Congratulations! You've decided to join the United States military, and you're at MEPS (military entrance processing station) getting your medical and psychological tests. There's one more thing that needs to be done before you can leave for basic training: a urinalysis test. But how does it work? How many tests are there? What exactly is tested? And what happens if you fail? Let's find out!
The urine is first tested for drugs, including cocaine, marijuana and amphetamine. If the test comes back positive, you'll be sent to a lab where your urine will be examined more closely.
The lab technicians will look for any signs of disease or abnormalities that could be picked up in a laboratory. They might also test the sample for evidence of pregnancy or sexually transmitted diseases such as chlamydia and gonorrhea (the latter being one reason why you shouldn't pee on the stick).
The urine is also tested for any signs of disease or abnormalities that could be picked up in a laboratory. For example, if you have an STD and it's not detected by the physical exam, then your urine will be tested for syphilis (a sexually transmitted infection) and gonorrhea (a bacterial infection). If you're pregnant, the test will reveal this as well. In addition to this standard screening procedure for all new military recruits, some branches of service may require additional tests depending on what they want to know about you before accepting your application into their ranks.
In addition to the standard drug test, your urine may also be tested for evidence of pregnancy or STDs. If you are female and you haven't had a period in over three months or if you have any other symptoms like bloating or breast tenderness, they will test your urine for pregnancy.
If there is any suspicion that you might have an STD, they will do a swab of your genitals and send it off to be tested at a lab (this happens if they suspect chlamydia).
There are several tests that can tell if a person is taking drugs. The most common is the urine test, which analyzes chemicals in your pee.
The other methods include:
You will be given a cup and asked to provide a urine sample. The sample is tested for drugs, and if it's clean, you pass!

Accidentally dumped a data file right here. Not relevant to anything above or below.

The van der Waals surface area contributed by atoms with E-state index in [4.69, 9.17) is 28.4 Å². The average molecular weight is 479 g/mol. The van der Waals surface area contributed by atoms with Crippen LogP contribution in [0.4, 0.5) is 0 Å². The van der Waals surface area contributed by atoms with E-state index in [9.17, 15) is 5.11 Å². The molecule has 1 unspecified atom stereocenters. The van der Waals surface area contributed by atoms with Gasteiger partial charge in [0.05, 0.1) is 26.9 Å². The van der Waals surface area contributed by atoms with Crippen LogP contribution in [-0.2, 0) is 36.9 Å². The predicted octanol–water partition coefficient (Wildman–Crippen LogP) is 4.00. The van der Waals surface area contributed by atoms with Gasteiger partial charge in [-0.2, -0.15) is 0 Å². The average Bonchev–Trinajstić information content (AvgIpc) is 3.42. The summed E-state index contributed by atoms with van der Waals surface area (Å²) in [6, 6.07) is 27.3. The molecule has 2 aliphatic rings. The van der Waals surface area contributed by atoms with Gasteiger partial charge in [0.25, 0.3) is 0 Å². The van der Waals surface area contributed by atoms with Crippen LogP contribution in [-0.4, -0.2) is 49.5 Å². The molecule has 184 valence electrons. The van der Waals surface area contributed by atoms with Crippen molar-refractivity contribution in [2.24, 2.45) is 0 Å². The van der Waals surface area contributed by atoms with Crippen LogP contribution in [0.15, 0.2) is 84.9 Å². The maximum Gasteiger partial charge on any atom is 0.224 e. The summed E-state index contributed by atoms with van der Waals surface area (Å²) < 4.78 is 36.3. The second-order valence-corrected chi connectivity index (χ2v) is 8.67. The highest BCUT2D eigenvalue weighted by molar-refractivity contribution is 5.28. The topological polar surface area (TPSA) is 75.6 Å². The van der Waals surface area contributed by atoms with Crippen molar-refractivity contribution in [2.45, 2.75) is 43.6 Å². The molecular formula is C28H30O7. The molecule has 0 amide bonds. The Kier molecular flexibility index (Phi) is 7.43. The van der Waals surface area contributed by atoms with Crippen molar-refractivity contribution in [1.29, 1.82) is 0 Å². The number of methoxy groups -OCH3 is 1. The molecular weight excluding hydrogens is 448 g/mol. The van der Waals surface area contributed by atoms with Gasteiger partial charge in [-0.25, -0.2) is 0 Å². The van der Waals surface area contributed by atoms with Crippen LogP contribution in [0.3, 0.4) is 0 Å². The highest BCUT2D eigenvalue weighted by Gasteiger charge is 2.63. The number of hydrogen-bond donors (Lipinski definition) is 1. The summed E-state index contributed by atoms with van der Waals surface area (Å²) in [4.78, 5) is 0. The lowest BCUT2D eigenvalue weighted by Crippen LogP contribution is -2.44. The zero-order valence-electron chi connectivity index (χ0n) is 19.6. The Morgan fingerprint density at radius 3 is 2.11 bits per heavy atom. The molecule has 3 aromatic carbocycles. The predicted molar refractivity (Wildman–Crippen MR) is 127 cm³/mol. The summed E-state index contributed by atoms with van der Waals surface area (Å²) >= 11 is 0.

Three: A urine analysis is performed on the urine sample collected during the urinalysis.
The urine is tested for pregnancy, blood and drugs (including marijuana). The specific gravity of your urine tells if you have too much or too little water in your body. If it's too low, you may be dehydrated; if it's high, then there may be lots of salts in your system which could indicate kidney problems or diabetes mellitus (sugar metabolism disorder). Protein in a person's urine means that their kidneys aren't working properly--the protein comes out into their bloodstream instead of being filtered out by their kidneys.
You will have to blow into a breathalyzer to get your final test. If you fail the breathalyzer test, you will be disqualified from serving in the military.
There are four tests that your urine goes through at MEPS.
Your urine is screened for drugs, including marijuana, cocaine and amphetamines (speed). The test identifies these substances by looking for their metabolites--byproducts of metabolism that remain in the body long after use has stopped. If you've used any of these substances within a few days before arriving at MEPS, you could fail this test even if you're clean now! So make sure not to smoke up if you want to enlist! It's also worth noting that some prescription medications can cause false positives on drug screens; check with your doctor before taking any new prescriptions if you're worried about passing the test because they may not be approved by MEPS regulations.
The MEPS has a lot of ways to make sure that you aren't taking drugs. The first test they do is called the Urine drug screen. This test checks for cocaine, marijuana and amphetamine in your urine. If the results are positive for any of these substances then you will not be allowed into military service because it could put yourself and others at risk when under stress or on duty.